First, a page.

Red Cross to adopt red crystal in deal to let Israel join up

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Representatives from the 192 countries that signed up to the Geneva Conventions gathered in Geneva yesterday to thrash out a deal that would give approval to a third emblem for the International Red Cross (IRC) and allow Israel to join the movement after almost six decades of exclusion.

The new "red crystal" design, mooted by officials as an alternative to the red cross and red crescent insignia already in use, is intended as an entirely neutral emblem that could be used by humanitarian workers in parts of the world where the existing emblems are deemed unacceptable.

The country particularly targeted by the two-day conference is Israel, which refuses to let its equivalent of the Red Cross, the humanitarian Magen David Adom Society (MDA), use either of the two designs. Israel's rejection of the Christian cross and the Muslim crescent and its insistence on using the Star of David has, since independence in 1948, meant it has been forbidden from joining the IRC.

Many Israelis see this as an unfair and short-sighted restriction on the activities of its humanitarian workers and have pushed for the international recognition of the Star of David.

"MDA is active all over the world," Israel's ambassador to the UN in Geneva, Itzhak Levanon, told the BBC. "In the tsunami, for example, or following earthquakes, we are often first on the scene, and we deserve to be part of the international movement."

But the IRC says that, rather than being a neutral emblem that is only seen in connection with relief work, the Star of David is primarily a national - not to mention a religiously and politically-charged - symbol. Arab member states have, for their part, said that the use of such an emblem would be unacceptable on their territory.

Into this long-running squabble has stepped the potential compromise of the red crystal, a neutral design of a red diamond on a white background which Red Cross officials hope will please everyone.

If the red crystal is accepted at the Geneva conference, it will be a particular boost for the Red Cross's coffers; for five years, the American branch of the organisation has withheld its subscriptions in protest at Israel's exclusion. The resulting funding shortfall adds up to more than $30m (£17m).

"The adoption of an additional emblem devoid of any national, political or religious connotation would make it possible for us to have a new instrument that we can use to protect military and civilian medical services on the battlefield," said Micheline Calmy-Rey, the Swiss Foreign Minister.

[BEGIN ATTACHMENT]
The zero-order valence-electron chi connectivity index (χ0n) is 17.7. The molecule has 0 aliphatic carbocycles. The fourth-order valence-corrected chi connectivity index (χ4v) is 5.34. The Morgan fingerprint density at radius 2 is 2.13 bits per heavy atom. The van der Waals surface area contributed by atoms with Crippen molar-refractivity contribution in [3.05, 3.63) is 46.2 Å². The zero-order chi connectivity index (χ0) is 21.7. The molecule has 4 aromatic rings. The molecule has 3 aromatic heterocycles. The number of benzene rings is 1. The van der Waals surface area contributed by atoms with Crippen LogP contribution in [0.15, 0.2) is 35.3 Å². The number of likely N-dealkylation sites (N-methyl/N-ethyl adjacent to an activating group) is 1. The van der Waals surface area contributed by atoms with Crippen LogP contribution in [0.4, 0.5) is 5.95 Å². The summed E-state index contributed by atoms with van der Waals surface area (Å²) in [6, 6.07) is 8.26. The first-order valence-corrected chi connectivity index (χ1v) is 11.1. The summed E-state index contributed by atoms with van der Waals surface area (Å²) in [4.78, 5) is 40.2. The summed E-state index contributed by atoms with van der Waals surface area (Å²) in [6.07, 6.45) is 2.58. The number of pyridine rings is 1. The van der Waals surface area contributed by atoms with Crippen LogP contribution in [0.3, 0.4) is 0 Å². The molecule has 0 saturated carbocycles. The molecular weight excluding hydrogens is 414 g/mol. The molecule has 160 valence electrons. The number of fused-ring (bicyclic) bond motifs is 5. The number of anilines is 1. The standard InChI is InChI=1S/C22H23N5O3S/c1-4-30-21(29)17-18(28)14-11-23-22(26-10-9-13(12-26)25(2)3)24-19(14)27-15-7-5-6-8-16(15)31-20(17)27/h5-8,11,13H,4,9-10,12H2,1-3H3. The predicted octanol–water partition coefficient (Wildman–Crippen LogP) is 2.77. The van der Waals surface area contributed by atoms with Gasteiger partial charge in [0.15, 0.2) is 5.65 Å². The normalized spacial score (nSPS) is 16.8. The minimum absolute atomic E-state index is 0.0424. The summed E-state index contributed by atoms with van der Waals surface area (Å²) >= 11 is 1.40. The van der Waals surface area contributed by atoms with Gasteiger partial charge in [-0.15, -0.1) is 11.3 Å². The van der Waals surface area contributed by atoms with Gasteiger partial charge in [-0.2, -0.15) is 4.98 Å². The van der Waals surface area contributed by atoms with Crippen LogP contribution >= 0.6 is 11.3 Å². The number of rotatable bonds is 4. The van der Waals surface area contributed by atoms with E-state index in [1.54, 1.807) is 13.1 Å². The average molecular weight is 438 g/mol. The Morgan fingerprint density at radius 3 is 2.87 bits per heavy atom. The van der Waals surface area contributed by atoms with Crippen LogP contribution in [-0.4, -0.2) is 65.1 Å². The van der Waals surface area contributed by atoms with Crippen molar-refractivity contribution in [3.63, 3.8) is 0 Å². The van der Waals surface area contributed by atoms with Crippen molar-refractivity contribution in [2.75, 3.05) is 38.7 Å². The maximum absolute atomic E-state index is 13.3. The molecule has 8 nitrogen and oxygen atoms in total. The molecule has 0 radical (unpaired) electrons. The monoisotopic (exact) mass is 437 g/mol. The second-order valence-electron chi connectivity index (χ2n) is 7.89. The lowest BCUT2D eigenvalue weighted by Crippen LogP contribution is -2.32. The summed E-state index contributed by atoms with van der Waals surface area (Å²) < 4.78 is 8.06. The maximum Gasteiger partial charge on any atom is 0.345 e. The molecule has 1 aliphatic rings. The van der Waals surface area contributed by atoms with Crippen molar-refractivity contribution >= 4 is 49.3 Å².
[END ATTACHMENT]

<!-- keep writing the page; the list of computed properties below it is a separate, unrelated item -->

Israel, faced with Geneva Conventions which stipulate that national relief societies such as the Magen David Adom Society must use only recognised symbols outside their internationally accepted borders - including the occupied territories - has surprised many over the past few weeks by saying it is prepared to use the crystal outside its borders. And the MDA has, after intense negotiations, signed a Swiss-mediated agreement with the Palestinian Red Crescent on working together in the occupied territories.

The emergence of a consensus on the controversial issue has given Red Cross officials cause for optimism and has, said Ms Calmy-Rey, "opened up the process which we hope to see crowned with success at this conference."

But it is too soon for a successful compromise to be heralded, especially given that many Arab states see the fundamental concept of a third emblem an unnecessary accommodation of Israel. While an agreement has been reached between the Israelis and Palestinians, Syria has recently waded into the row, insisting that, as the Golan Heights is a disputed territory, the Syrian Red Crescent should be allowed there. This is not something on which the Israelis appear willing to compromise. "The Syrian Red Crescent cannot operate there," Mr Levanon stressed.

"We have no diplomatic relations with Syria, the issue is simply not in the debate. But I'm not excluding that some Arab countries will try to raise it, and if they do, the losers will be the Palestinians."

The movement

* 1859: Jean Henri Dunant founds the International Red Cross movement after the battle of Solferino.

* 1863: The Geneva Society for Public Welfare, inspired by Dunant, creates the Red Cross's forerunner, the International Committee for the Relief of the Wounded.

* 1901: Jean Henri Dunant is awarded the first Nobel Peace Prize.

* 1917: The International Red Cross is awarded the first of three Nobel Peace Prizes for its work in the First World War. (It wins in 1944 during Second World War and in 1963 on its 100th anniversary.

* 1965: It announces its seven guiding principles: Humanity, Impartiality, Neutrality, Independence, Voluntary Service, Unity, Universality.

* 1983: The League of Red Cross societies changes its name to League of Red Cross and Red Crescent Societies.

* 2003: A suicide bomb attack on its headquarters in Baghdad kills 12 workers, which forces the organisation tosuspend its activities in Iraq.